So it seems Michelle Obama, or FLOTUS, has been sartorially seamless. She arrived in India wearing a spot-on-trend silver floral Bibhu Mohapatra — an Orissa-raised fashion designer barely known in India but rather popular in American departmental stores. It was a perfect political nod at Indian success stories in the US. Bibhu, whose clothes FLOTUS often wears, is elated.
But she made bigger news for her whistlestop visit to Saudi Arabia. Why did she not wear a head scarf as is mandatory for the women in that country? Style watchers worked overtime to explain political protocol: foreigners were exempted from this rule, especially westerners, and Laura Bush didn’t wear one either.
Wives of heads of state are open to such style audit, I sometimes wonder if they warrant it. Why are our eyes watchfully trained on their clothes? Why are we constantly trying to look for a political significance or a cultural connect? If fashion is to be a political statement, why are the men exempt?
In today’s zeitgeist, one cannot but balk at the sexism the scrutiny of a first lady’s wardrobe entails. It almost makes her out to be a trophy wife. While Barack Obama toils about making heady speeches, signing important deals and treaties, his wife must only cut a pretty picture and a ribbon or two at a charitable school. In fact, the term ‘first lady’ does not only define the wife of a president, but it is also used for a woman on the top of her profession.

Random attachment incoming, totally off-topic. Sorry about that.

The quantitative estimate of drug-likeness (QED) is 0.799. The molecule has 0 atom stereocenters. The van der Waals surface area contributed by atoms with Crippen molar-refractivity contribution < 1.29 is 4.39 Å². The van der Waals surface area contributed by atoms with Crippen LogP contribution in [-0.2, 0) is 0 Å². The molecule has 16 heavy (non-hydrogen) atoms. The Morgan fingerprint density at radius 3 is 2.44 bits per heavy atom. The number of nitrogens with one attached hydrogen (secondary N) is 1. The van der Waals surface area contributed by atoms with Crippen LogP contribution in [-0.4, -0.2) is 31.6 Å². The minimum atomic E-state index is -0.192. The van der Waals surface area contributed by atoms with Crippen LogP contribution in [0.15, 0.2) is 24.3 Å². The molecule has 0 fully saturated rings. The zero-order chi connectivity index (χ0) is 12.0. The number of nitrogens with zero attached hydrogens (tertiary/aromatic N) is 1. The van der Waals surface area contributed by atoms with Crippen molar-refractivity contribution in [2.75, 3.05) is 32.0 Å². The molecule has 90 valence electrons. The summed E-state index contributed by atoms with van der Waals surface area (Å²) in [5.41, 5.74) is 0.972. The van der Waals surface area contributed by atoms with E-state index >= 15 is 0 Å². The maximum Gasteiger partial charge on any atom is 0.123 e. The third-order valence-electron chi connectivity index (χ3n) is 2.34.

The first mention of ‘first lady’ was in a newspaper article in 1843, describing Martha Washington. “The first lady of the nation still preserved habits of early life. Indulging in no indolence, she left the pillow at dawn, and after breakfast, retired to her chamber for an hour for the study of the scriptures and devotion,” it noted.
When Hillary Clinton showed her collar bones in a television interview, her ‘cleavage’ was discussed more than it mattered. It didn’t matter that she was running for President at the time herself. Carla Bruni, as Mrs Sarkozy, was the muse and best model to the house of Dior. Even poor Hina Rabbani Khar, a Pakistani minister who visited India a few years ago, was toasted for her Hermes purses.
Then there is the absolutely garish celebrity angle: are the frocks freebies handed out by publicity-hungry designers? Of course they are. There is no clothing allowance for wives of politicians. Even the White House declines comment on who pays for Mrs Obama’s clothes. It does note that she does not accept gifts though. Her inaugural Jason Wu dress was donated to the Smithsonian museum after she was done with it.
Perhaps it is the absence of a public wife that keeps our gaze on Narendra Modi. Political corridors of New Delhi whisper that Modi’s Rs 10-lakh suit cost the BJP much in the local election. The prime minister of a country wearing a bespoke suit with his name embossed on it (as opposed to a wife wearing one) is fashion hara-kiri in pseudo-socialist India. Arvind Kejriwal’s muffler (yes it’s back in chilly Dilli) speaks volumes on his everyman status — free water, free electricity, freebies are loved by every man.
Maybe the real hero here is Smriti Irani, our HRD minister. Young and beautiful at 38, she hides behind piles of adipose, ill-draped saris and ugly FitFlops. She wants to be discussed only for her work in office. No, not even her college degrees.